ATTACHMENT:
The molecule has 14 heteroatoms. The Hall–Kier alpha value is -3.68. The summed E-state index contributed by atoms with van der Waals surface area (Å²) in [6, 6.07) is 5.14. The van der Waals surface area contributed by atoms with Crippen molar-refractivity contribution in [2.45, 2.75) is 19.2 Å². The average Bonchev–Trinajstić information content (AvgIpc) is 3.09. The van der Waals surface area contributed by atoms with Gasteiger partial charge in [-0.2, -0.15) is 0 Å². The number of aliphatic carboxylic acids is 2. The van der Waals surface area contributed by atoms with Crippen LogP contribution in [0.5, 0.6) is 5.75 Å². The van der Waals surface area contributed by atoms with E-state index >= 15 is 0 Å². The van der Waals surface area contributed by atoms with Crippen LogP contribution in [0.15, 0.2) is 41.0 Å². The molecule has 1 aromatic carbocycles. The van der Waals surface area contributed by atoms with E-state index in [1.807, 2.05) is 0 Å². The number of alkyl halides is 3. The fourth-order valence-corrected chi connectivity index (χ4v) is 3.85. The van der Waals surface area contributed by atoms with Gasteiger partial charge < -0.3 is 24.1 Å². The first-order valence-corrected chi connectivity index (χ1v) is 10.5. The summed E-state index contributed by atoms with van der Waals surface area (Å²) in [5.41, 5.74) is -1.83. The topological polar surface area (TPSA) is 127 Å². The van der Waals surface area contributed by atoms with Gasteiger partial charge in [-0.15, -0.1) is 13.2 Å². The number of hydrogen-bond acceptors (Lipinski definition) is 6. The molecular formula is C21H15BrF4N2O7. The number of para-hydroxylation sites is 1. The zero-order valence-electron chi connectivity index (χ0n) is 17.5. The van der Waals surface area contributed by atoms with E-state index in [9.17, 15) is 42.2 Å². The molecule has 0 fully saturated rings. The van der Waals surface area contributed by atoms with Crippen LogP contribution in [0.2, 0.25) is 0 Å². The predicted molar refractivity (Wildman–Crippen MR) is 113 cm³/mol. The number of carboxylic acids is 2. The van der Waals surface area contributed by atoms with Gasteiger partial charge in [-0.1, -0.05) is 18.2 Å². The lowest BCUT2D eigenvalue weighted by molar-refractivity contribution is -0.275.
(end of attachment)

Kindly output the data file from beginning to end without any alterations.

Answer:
The molecule has 14 heteroatoms. The Hall–Kier alpha value is -3.68. The summed E-state index contributed by atoms with van der Waals surface area (Å²) in [6, 6.07) is 5.14. The van der Waals surface area contributed by atoms with Crippen molar-refractivity contribution in [2.45, 2.75) is 19.2 Å². The average Bonchev–Trinajstić information content (AvgIpc) is 3.09. The van der Waals surface area contributed by atoms with Gasteiger partial charge in [-0.2, -0.15) is 0 Å². The number of aliphatic carboxylic acids is 2. The van der Waals surface area contributed by atoms with Crippen LogP contribution in [0.5, 0.6) is 5.75 Å². The van der Waals surface area contributed by atoms with E-state index >= 15 is 0 Å². The van der Waals surface area contributed by atoms with Crippen LogP contribution in [0.15, 0.2) is 41.0 Å². The molecule has 1 aromatic carbocycles. The van der Waals surface area contributed by atoms with E-state index in [1.807, 2.05) is 0 Å². The number of alkyl halides is 3. The fourth-order valence-corrected chi connectivity index (χ4v) is 3.85. The van der Waals surface area contributed by atoms with Gasteiger partial charge < -0.3 is 24.1 Å². The first-order valence-corrected chi connectivity index (χ1v) is 10.5. The summed E-state index contributed by atoms with van der Waals surface area (Å²) in [5.41, 5.74) is -1.83. The topological polar surface area (TPSA) is 127 Å². The van der Waals surface area contributed by atoms with Gasteiger partial charge in [-0.15, -0.1) is 13.2 Å². The number of hydrogen-bond acceptors (Lipinski definition) is 6. The molecular formula is C21H15BrF4N2O7. The number of para-hydroxylation sites is 1. The zero-order valence-electron chi connectivity index (χ0n) is 17.5. The van der Waals surface area contributed by atoms with E-state index in [9.17, 15) is 42.2 Å². The molecule has 0 fully saturated rings. The van der Waals surface area contributed by atoms with Crippen LogP contribution in [0.2, 0.25) is 0 Å². The predicted molar refractivity (Wildman–Crippen MR) is 113 cm³/mol. The number of carboxylic acids is 2. The van der Waals surface area contributed by atoms with Gasteiger partial charge in [-0.1, -0.05) is 18.2 Å². The lowest BCUT2D eigenvalue weighted by molar-refractivity contribution is -0.275.